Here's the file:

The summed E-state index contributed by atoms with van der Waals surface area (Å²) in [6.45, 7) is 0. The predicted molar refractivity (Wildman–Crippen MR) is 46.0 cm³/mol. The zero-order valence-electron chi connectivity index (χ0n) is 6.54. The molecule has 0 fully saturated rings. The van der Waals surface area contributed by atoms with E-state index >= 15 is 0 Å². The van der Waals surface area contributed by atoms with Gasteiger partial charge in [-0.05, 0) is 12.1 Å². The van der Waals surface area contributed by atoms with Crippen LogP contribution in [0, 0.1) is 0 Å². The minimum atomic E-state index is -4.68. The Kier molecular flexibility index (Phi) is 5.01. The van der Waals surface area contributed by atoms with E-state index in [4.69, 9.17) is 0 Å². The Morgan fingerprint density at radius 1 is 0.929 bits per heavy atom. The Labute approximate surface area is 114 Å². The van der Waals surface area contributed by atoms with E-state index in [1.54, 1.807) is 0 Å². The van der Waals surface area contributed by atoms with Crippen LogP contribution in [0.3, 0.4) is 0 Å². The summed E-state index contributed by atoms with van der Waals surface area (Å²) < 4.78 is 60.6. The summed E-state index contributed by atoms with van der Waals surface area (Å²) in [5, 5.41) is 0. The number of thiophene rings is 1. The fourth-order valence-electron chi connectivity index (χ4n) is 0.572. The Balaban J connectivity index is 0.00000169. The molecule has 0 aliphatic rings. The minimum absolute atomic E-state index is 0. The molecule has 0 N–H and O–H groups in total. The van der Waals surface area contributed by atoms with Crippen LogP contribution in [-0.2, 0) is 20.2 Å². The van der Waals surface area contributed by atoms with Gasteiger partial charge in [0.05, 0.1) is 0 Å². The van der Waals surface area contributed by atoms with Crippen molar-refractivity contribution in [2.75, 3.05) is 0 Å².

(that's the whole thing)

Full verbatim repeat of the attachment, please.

The summed E-state index contributed by atoms with van der Waals surface area (Å²) in [6.45, 7) is 0. The predicted molar refractivity (Wildman–Crippen MR) is 46.0 cm³/mol. The zero-order valence-electron chi connectivity index (χ0n) is 6.54. The molecule has 0 fully saturated rings. The van der Waals surface area contributed by atoms with E-state index >= 15 is 0 Å². The van der Waals surface area contributed by atoms with Gasteiger partial charge in [-0.05, 0) is 12.1 Å². The van der Waals surface area contributed by atoms with Crippen LogP contribution in [0, 0.1) is 0 Å². The minimum atomic E-state index is -4.68. The Kier molecular flexibility index (Phi) is 5.01. The van der Waals surface area contributed by atoms with E-state index in [4.69, 9.17) is 0 Å². The Morgan fingerprint density at radius 1 is 0.929 bits per heavy atom. The Labute approximate surface area is 114 Å². The van der Waals surface area contributed by atoms with E-state index in [1.54, 1.807) is 0 Å². The van der Waals surface area contributed by atoms with Crippen LogP contribution in [0.3, 0.4) is 0 Å². The summed E-state index contributed by atoms with van der Waals surface area (Å²) < 4.78 is 60.6. The summed E-state index contributed by atoms with van der Waals surface area (Å²) in [5, 5.41) is 0. The number of thiophene rings is 1. The fourth-order valence-electron chi connectivity index (χ4n) is 0.572. The Balaban J connectivity index is 0.00000169. The molecule has 0 aliphatic rings. The minimum absolute atomic E-state index is 0. The molecule has 0 N–H and O–H groups in total. The van der Waals surface area contributed by atoms with Crippen LogP contribution in [-0.2, 0) is 20.2 Å². The van der Waals surface area contributed by atoms with Gasteiger partial charge in [0.05, 0.1) is 0 Å². The van der Waals surface area contributed by atoms with Crippen molar-refractivity contribution in [2.75, 3.05) is 0 Å².